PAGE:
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Old March 25th, 2007, 02:28 PM   #1
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Question about mike for wide two shots, adjusting levels while recording and DAT lev

Dear forum,
Thank you so much for your previous advice. I really appreciate it!!
As you know I am a newbie production sound recordist. I recently relocated, and here it is impossible to find any production sound recordist, unless you have big bucks to pay which the production rarely have. So I have been a de facto recordist on many smaller production on many productions. And I am still learning.

Anyways, since I am not involved in dialogue editing or sound design, I am not really sure what kind of sound I have recorded. Although one of my stipulations when doing a gig, is to talk to the dialogue editor and sound designer to get feed back. Often is it your mistakes you really learn from.

Now to the questions.
I have been on several shoots where two or three actors are close together in a wide two or three shot, but the only equipment beside mixer is wireless lavs, a great shot gun and boom, so I am having a difficult time picking up good clean dialogue on those wide two or three shots, especially if the actors are talking at big different levels. I do what I can and usually point the boom to the one that are talking but some times that is not possible especially if they are far away from each other. But when the camera punch in I usually get great sound for each actor which I hope can also be used in post for the wider shots where the sound perhaps isnít as great as I would have liked.

But I am looking for a mike which I can use to pick up sound on wide two or three shots. Which types of mikes can you recommend?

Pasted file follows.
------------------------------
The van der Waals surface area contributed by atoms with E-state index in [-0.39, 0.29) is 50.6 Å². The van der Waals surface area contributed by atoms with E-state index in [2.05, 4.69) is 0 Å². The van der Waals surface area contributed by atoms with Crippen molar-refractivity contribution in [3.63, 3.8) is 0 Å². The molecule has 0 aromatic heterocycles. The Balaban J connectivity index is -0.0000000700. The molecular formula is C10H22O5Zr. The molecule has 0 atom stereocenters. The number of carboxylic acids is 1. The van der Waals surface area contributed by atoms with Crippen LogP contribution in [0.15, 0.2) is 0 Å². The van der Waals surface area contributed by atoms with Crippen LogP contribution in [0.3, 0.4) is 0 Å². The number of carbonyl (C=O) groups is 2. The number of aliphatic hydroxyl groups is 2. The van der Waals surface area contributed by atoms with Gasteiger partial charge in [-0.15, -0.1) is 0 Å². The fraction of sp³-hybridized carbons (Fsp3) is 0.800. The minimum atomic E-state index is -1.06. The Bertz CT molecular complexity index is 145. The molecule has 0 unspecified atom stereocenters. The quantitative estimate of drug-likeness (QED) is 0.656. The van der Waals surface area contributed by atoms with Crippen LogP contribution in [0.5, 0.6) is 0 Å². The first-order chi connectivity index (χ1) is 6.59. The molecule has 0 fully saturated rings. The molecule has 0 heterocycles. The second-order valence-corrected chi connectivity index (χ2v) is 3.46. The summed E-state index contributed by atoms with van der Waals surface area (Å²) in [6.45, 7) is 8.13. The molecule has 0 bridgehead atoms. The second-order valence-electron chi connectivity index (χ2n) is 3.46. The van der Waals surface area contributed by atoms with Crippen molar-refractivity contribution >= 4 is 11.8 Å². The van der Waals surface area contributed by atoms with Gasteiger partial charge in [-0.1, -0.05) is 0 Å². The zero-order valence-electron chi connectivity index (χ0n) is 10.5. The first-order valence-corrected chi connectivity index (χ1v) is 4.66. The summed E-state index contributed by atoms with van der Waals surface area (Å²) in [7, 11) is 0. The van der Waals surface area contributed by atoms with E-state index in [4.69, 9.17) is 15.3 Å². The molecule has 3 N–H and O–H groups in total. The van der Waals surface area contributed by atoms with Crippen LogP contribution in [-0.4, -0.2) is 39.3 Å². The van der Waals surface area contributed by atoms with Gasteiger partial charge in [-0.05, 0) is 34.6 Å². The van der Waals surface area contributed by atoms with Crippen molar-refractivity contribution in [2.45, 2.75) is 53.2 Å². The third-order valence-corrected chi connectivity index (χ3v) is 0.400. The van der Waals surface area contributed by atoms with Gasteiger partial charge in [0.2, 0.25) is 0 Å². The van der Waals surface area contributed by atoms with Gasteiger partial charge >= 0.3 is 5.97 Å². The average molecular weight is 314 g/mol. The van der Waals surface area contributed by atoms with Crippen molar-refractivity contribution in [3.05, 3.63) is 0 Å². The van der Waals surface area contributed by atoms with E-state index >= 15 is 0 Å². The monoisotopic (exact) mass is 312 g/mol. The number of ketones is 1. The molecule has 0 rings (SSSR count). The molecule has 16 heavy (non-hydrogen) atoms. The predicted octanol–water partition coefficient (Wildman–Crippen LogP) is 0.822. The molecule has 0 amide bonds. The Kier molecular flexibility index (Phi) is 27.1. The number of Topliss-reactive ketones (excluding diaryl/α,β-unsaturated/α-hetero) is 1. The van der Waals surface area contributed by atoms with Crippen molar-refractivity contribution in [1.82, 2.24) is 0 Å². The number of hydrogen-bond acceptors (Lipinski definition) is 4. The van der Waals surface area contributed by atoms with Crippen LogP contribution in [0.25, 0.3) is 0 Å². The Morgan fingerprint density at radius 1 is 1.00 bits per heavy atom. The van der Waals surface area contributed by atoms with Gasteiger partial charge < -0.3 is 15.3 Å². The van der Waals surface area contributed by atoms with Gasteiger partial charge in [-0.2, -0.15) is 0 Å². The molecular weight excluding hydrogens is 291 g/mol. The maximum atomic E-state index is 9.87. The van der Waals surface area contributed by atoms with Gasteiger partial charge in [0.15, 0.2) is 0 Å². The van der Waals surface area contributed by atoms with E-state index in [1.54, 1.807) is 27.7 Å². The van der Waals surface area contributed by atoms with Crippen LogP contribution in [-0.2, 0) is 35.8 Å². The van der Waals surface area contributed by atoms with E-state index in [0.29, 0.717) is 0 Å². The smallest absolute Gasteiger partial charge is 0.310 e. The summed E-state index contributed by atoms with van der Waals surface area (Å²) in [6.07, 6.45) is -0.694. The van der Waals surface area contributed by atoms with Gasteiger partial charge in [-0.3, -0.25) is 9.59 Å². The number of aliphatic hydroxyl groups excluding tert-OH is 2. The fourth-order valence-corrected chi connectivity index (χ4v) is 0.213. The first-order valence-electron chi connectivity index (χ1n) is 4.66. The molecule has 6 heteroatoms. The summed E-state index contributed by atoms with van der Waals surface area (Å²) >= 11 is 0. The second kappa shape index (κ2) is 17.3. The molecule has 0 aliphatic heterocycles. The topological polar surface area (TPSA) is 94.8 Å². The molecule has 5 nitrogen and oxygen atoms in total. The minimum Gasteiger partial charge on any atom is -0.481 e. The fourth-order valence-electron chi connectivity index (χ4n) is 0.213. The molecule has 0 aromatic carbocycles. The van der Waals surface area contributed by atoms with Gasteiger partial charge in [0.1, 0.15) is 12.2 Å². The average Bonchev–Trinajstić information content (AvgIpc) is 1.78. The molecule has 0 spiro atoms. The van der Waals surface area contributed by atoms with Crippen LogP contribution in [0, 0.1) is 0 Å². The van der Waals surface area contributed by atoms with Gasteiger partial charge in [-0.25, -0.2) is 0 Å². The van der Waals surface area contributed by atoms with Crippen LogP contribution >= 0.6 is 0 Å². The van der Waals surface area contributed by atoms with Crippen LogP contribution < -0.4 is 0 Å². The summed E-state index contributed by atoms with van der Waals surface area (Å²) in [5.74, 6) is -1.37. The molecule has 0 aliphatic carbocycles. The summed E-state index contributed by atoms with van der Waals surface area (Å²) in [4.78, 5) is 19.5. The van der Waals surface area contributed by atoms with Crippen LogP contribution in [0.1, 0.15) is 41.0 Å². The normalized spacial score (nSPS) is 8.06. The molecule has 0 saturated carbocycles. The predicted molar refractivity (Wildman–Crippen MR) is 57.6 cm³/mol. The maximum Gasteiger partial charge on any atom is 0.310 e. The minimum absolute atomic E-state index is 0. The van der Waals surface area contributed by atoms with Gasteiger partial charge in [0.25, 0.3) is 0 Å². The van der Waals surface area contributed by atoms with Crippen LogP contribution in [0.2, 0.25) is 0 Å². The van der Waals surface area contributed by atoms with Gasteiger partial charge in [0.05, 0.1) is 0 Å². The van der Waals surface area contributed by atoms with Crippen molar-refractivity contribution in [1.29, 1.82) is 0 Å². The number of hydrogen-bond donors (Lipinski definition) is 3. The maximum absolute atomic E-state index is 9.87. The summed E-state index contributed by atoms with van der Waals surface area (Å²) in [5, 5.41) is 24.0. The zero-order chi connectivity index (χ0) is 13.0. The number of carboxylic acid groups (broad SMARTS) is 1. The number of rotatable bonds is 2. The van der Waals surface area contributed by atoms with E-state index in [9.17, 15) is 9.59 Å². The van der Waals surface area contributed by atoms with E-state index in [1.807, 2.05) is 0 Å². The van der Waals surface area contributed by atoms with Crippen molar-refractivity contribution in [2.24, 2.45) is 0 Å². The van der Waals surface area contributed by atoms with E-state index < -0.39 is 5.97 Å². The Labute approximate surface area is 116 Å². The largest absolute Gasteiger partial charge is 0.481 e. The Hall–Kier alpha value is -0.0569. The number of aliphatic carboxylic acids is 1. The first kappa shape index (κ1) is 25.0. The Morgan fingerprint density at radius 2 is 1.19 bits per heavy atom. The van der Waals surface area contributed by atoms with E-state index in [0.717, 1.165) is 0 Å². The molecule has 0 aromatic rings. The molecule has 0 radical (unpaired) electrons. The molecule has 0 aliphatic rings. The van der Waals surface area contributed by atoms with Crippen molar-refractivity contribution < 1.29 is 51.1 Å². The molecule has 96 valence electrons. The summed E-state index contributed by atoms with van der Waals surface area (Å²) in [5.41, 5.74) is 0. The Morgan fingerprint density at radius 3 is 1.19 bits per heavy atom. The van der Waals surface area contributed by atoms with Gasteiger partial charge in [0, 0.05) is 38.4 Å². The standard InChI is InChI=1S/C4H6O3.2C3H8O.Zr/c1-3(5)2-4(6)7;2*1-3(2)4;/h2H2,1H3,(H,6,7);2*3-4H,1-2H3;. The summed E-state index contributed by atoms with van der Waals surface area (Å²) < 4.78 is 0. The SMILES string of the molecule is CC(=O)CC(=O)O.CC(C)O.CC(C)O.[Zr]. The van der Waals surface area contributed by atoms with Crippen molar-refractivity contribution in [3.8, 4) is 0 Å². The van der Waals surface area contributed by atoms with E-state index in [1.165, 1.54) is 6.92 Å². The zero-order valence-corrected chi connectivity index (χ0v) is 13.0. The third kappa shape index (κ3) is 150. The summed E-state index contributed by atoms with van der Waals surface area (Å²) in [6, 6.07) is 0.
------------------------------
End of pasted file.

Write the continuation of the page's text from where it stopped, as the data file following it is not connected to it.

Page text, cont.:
My second question is that most of the times I am facing relative wide two shots where one actor is talking very loud and the other actor is talking very low. When the wireless lavs are working there are no problem. But I usually experience problems with clothes noise or if they are moving too much around. I have been adjusting the lavs on a 1000 different places, and it is still very difficult. So I prefer to boom. Some sound people tell me never to adjust levels up and down during a take. Then of course the problem is that the actor talking loud gets great sound, but the actor talking very softly gets not so good sound. Other sound people says that just get the cleanest dialogue if that takes to adjust on a fly, do it.

What are your view points on this. Since if you raise the levels, the background noise level will also be raised. Most of the time I have relied on picking good clean dialogue when the camera moves closer to single shots or at least so I can get as close to the actors as possible. Any comments?


My third question. I was on my gig here the other day where I had a DAT with TC generator. I had no idea how to operate the TC generator so I just used the DAT. But oddly enough, when I recorded 1Kz tone and adjusted recording levels. The levels on the DAT would never exceed the 1KHz level. So I had to raise this level as high as possible to 10db. Normally I would set the 1KHz tone at 20db but since I experienced when the mixer read 6db, the DAT levels would never go beyond the 1Khz tone level. This cannot be normal, can it?
Perhaps I oversaw an input limiter on the DAT that kicked in?

Thanks a lot
Thomas Berg Petersen is offline   Reply

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